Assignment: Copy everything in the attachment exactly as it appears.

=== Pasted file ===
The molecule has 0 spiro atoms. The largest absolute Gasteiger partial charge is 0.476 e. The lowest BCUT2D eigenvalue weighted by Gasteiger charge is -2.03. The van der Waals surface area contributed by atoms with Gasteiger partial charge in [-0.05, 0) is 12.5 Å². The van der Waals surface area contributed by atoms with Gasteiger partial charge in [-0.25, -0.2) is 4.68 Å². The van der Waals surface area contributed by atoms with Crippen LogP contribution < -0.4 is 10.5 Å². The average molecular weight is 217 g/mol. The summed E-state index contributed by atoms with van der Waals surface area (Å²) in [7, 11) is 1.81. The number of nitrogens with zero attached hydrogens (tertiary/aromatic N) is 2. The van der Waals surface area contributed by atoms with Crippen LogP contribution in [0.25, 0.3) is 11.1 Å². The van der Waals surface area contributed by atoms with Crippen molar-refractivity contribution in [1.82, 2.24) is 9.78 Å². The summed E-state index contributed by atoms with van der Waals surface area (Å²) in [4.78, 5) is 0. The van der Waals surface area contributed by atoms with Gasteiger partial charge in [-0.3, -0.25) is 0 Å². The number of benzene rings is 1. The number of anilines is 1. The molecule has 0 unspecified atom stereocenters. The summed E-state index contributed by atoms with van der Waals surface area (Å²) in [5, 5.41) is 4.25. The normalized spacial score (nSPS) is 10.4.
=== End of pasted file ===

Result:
The molecule has 0 spiro atoms. The largest absolute Gasteiger partial charge is 0.476 e. The lowest BCUT2D eigenvalue weighted by Gasteiger charge is -2.03. The van der Waals surface area contributed by atoms with Gasteiger partial charge in [-0.05, 0) is 12.5 Å². The van der Waals surface area contributed by atoms with Gasteiger partial charge in [-0.25, -0.2) is 4.68 Å². The van der Waals surface area contributed by atoms with Crippen LogP contribution < -0.4 is 10.5 Å². The average molecular weight is 217 g/mol. The summed E-state index contributed by atoms with van der Waals surface area (Å²) in [7, 11) is 1.81. The number of nitrogens with zero attached hydrogens (tertiary/aromatic N) is 2. The van der Waals surface area contributed by atoms with Crippen LogP contribution in [0.25, 0.3) is 11.1 Å². The van der Waals surface area contributed by atoms with Crippen molar-refractivity contribution in [1.82, 2.24) is 9.78 Å². The summed E-state index contributed by atoms with van der Waals surface area (Å²) in [4.78, 5) is 0. The van der Waals surface area contributed by atoms with Gasteiger partial charge in [-0.3, -0.25) is 0 Å². The number of benzene rings is 1. The number of anilines is 1. The molecule has 0 unspecified atom stereocenters. The summed E-state index contributed by atoms with van der Waals surface area (Å²) in [5, 5.41) is 4.25. The normalized spacial score (nSPS) is 10.4.